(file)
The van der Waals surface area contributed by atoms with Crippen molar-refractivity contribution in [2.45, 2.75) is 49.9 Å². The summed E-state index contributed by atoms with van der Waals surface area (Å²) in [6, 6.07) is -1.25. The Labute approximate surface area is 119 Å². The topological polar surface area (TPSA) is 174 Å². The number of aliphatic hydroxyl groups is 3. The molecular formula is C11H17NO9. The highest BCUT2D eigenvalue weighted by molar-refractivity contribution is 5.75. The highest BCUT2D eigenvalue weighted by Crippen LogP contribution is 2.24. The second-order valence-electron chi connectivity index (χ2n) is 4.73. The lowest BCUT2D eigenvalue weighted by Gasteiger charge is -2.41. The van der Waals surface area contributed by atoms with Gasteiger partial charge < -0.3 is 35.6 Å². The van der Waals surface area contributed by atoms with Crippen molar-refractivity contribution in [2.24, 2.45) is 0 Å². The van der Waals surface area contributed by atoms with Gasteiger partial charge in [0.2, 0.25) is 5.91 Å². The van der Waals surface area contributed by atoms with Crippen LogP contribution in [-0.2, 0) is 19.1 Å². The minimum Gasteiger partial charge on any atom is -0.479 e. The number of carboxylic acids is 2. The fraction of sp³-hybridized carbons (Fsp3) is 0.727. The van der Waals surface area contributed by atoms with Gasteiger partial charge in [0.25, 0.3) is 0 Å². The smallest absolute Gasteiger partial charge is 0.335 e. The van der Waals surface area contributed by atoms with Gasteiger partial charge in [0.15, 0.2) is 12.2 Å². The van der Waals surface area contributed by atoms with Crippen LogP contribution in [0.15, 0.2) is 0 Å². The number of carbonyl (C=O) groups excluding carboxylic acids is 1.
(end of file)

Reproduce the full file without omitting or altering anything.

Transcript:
The van der Waals surface area contributed by atoms with Crippen molar-refractivity contribution in [2.45, 2.75) is 49.9 Å². The summed E-state index contributed by atoms with van der Waals surface area (Å²) in [6, 6.07) is -1.25. The Labute approximate surface area is 119 Å². The topological polar surface area (TPSA) is 174 Å². The number of aliphatic hydroxyl groups is 3. The molecular formula is C11H17NO9. The highest BCUT2D eigenvalue weighted by molar-refractivity contribution is 5.75. The highest BCUT2D eigenvalue weighted by Crippen LogP contribution is 2.24. The second-order valence-electron chi connectivity index (χ2n) is 4.73. The lowest BCUT2D eigenvalue weighted by Gasteiger charge is -2.41. The van der Waals surface area contributed by atoms with Gasteiger partial charge < -0.3 is 35.6 Å². The van der Waals surface area contributed by atoms with Crippen molar-refractivity contribution in [2.24, 2.45) is 0 Å². The van der Waals surface area contributed by atoms with Gasteiger partial charge in [0.2, 0.25) is 5.91 Å². The van der Waals surface area contributed by atoms with Crippen LogP contribution in [-0.2, 0) is 19.1 Å². The minimum Gasteiger partial charge on any atom is -0.479 e. The number of carboxylic acids is 2. The fraction of sp³-hybridized carbons (Fsp3) is 0.727. The van der Waals surface area contributed by atoms with Gasteiger partial charge in [0.25, 0.3) is 0 Å². The smallest absolute Gasteiger partial charge is 0.335 e. The van der Waals surface area contributed by atoms with Gasteiger partial charge in [0.15, 0.2) is 12.2 Å². The van der Waals surface area contributed by atoms with Crippen LogP contribution in [0.15, 0.2) is 0 Å². The number of carbonyl (C=O) groups excluding carboxylic acids is 1.